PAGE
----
Honestly, my kids are the wrong age for Dora. As am I. I was in college when it debuted, and while my alma mater is notorious for its association with a certain now-legal-in-Washington State recreational mind-altering substance, I did not participate in it and therefore did not participate in watching said cartoon while on said substance. I watched the children’s programming of my youth, mostly. As for my kids, they were born well after the show was off the air.
But we have watched some of it, and it’s not as though the premise is difficult. Young bilingual Dora goes around solving problems with “help” from the viewing audience, not to mention her talking backpack and talking monkey. The problems are relatively simple and often use a certain amount of Spanish vocabulary, so the kids can learn that as well. Dora usually goes through two places on her way to her goal. Her enemy is the fox Swiper, who must be banished with the incantation “Swiper no swiping.”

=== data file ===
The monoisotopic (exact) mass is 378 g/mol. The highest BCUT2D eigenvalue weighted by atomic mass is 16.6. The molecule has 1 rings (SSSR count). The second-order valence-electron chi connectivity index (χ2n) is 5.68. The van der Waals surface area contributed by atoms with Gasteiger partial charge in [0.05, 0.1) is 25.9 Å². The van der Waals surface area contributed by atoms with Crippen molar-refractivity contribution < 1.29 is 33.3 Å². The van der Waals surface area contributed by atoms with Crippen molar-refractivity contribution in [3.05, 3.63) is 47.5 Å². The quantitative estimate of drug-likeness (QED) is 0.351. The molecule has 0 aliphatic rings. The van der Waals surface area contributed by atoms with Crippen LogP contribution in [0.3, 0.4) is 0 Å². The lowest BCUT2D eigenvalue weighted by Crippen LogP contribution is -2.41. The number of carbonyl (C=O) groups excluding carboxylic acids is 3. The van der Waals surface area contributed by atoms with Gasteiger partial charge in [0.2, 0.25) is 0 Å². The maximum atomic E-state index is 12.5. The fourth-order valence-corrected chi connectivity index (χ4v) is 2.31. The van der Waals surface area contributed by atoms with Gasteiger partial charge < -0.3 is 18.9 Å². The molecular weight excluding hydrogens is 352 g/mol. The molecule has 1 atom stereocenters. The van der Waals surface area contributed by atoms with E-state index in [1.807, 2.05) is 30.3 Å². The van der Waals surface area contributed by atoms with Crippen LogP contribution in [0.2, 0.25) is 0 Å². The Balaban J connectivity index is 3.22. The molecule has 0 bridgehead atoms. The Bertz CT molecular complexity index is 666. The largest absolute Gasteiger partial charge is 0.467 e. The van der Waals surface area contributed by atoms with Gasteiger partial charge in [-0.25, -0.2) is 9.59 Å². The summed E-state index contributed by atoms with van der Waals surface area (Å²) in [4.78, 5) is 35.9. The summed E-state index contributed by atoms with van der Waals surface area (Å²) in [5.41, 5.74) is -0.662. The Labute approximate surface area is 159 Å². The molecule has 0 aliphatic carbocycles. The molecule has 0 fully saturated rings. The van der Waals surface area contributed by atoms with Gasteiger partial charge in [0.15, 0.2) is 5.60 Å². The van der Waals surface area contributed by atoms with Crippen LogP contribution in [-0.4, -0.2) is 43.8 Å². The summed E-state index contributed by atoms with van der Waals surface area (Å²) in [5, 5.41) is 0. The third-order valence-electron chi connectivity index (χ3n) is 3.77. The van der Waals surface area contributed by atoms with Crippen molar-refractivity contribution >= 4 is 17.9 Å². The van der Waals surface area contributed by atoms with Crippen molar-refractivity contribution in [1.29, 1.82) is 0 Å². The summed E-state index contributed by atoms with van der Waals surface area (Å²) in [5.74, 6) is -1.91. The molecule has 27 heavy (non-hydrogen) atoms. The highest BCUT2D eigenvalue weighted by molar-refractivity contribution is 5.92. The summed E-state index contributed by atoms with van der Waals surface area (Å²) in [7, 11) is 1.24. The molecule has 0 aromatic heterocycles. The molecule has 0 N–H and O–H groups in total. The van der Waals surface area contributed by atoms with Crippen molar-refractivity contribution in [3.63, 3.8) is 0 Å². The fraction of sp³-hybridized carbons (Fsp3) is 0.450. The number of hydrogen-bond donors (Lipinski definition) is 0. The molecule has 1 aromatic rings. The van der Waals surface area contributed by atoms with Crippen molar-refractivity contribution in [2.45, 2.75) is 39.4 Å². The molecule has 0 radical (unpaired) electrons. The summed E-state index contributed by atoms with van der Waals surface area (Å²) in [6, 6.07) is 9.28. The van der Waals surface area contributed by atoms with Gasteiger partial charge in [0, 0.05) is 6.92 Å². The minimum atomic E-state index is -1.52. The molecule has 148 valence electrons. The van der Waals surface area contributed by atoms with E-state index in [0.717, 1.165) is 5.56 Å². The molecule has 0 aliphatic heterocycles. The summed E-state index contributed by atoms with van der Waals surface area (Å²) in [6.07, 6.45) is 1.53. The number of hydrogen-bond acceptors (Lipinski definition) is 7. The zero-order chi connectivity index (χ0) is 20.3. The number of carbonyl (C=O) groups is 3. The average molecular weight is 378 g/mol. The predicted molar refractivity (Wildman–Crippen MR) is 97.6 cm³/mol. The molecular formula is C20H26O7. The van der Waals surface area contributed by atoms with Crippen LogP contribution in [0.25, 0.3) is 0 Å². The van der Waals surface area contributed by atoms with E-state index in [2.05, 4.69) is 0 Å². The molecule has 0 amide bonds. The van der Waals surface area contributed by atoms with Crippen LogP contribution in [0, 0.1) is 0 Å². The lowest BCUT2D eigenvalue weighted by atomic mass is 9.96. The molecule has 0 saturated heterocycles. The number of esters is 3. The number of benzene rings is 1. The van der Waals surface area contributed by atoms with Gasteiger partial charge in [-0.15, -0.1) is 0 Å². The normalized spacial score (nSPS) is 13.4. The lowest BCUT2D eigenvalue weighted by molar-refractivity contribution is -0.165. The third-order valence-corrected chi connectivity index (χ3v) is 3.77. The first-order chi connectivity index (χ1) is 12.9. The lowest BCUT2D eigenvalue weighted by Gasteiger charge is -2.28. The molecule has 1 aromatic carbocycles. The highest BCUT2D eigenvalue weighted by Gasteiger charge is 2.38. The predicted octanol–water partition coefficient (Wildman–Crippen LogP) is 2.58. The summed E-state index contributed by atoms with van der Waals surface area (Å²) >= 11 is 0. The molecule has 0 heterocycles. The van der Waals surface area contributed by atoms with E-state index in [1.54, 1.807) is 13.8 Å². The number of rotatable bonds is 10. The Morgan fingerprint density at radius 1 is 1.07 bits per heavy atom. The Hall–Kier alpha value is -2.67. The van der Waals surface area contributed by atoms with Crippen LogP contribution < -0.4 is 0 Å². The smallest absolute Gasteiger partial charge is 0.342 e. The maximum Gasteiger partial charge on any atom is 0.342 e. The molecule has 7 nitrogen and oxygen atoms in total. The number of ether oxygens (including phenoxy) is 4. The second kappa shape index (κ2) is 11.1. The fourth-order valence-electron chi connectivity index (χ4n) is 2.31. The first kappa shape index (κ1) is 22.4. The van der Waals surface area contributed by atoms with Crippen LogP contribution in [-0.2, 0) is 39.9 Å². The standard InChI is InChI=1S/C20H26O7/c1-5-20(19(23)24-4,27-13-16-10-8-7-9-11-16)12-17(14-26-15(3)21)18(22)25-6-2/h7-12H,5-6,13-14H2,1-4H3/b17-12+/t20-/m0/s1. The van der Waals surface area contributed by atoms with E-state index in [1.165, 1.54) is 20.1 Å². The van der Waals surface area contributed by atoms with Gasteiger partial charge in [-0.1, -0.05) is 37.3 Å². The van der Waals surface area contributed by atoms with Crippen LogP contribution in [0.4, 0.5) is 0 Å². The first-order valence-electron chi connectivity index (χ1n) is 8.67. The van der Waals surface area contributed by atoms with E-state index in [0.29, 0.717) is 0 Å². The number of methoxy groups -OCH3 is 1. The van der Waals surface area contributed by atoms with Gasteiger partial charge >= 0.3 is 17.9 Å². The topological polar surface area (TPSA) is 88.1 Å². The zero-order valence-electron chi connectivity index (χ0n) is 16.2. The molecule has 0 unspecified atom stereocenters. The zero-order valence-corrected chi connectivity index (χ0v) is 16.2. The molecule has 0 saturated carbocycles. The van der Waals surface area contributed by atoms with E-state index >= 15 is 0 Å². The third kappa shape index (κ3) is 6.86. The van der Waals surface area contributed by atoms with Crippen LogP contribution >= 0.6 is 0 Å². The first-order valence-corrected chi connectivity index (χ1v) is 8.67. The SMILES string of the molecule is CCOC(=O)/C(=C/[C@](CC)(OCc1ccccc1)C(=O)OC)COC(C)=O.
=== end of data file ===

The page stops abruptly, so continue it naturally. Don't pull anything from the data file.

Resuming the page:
It’s not a bad show, honestly. It doesn’t do much for me, but that’s okay; as established, I’m not its target demographic and haven’t been since before it first aired. I’d much rather my kids watch it than some of the garbage they watch instead. Dora’s smart enough, after all, and the steps aren’t artificially limited or limiting. It never seems to be Dora’s fault that things go wrong, which is, let’s be real, the biggest problem I have with a lot of these shows.
Simply being educational is, depressingly, no way of preventing being a stupid show. A lot of the time, the way they’ve chosen to teach you is about the stupidest one imaginable. But Dora’s a game kid, and I think the puzzles are perfectly set to the level of the viewing audience. At least, when the viewing audience is the actual age the show’s aimed at, you know, not when it’s being watched by chemically altered college students. Maybe then, too.
As you probably know, they’re making a movie now. It’s not the first spin-off the show has seen. In fact, the actress playing Dora, Isabela Moner, was Kate in the show Dora and Friends: Into the City!, which takes place when Dora is ten and looks more like fifteen or so. In the first episode, they’re going to a Shakira concert without parental supervision and run all over the town, though I suppose that’s not more dangerous than the other stuff she has been doing all this time. Anyway, Benicio Del Toro will be voicing Swiper in the movie, and I will be there first day if they get him to do it in his Usual Suspects voice.
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